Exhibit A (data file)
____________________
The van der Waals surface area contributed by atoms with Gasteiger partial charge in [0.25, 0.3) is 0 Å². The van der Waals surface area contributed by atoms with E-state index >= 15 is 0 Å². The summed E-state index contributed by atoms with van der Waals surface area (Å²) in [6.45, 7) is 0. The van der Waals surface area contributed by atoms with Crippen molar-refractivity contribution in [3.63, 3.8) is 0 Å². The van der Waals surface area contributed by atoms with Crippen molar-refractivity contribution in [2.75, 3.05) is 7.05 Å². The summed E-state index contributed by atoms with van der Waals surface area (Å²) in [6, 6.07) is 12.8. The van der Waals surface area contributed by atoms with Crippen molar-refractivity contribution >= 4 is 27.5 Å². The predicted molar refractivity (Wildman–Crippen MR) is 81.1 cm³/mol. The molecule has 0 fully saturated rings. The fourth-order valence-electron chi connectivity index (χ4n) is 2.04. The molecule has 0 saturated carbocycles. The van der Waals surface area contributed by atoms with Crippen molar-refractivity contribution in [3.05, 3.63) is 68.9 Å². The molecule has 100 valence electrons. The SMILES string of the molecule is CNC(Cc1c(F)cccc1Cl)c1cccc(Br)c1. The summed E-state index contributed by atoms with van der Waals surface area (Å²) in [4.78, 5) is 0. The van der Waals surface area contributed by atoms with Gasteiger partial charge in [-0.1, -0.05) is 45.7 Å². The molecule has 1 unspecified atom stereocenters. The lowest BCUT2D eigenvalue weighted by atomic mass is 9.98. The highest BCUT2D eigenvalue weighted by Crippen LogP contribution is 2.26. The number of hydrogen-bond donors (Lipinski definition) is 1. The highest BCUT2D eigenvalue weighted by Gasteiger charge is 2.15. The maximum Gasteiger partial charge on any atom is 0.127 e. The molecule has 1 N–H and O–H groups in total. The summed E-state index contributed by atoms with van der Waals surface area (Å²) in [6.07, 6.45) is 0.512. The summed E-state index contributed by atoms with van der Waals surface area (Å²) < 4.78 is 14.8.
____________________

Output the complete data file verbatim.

The van der Waals surface area contributed by atoms with Gasteiger partial charge in [0.25, 0.3) is 0 Å². The van der Waals surface area contributed by atoms with E-state index >= 15 is 0 Å². The summed E-state index contributed by atoms with van der Waals surface area (Å²) in [6.45, 7) is 0. The van der Waals surface area contributed by atoms with Crippen molar-refractivity contribution in [3.63, 3.8) is 0 Å². The van der Waals surface area contributed by atoms with Crippen molar-refractivity contribution in [2.75, 3.05) is 7.05 Å². The summed E-state index contributed by atoms with van der Waals surface area (Å²) in [6, 6.07) is 12.8. The van der Waals surface area contributed by atoms with Crippen molar-refractivity contribution >= 4 is 27.5 Å². The predicted molar refractivity (Wildman–Crippen MR) is 81.1 cm³/mol. The molecule has 0 fully saturated rings. The fourth-order valence-electron chi connectivity index (χ4n) is 2.04. The molecule has 0 saturated carbocycles. The van der Waals surface area contributed by atoms with Crippen molar-refractivity contribution in [3.05, 3.63) is 68.9 Å². The molecule has 100 valence electrons. The SMILES string of the molecule is CNC(Cc1c(F)cccc1Cl)c1cccc(Br)c1. The summed E-state index contributed by atoms with van der Waals surface area (Å²) in [4.78, 5) is 0. The van der Waals surface area contributed by atoms with Gasteiger partial charge in [-0.1, -0.05) is 45.7 Å². The molecule has 1 unspecified atom stereocenters. The lowest BCUT2D eigenvalue weighted by atomic mass is 9.98. The highest BCUT2D eigenvalue weighted by Crippen LogP contribution is 2.26. The number of hydrogen-bond donors (Lipinski definition) is 1. The highest BCUT2D eigenvalue weighted by Gasteiger charge is 2.15. The maximum Gasteiger partial charge on any atom is 0.127 e. The molecule has 1 N–H and O–H groups in total. The summed E-state index contributed by atoms with van der Waals surface area (Å²) in [6.07, 6.45) is 0.512. The summed E-state index contributed by atoms with van der Waals surface area (Å²) < 4.78 is 14.8.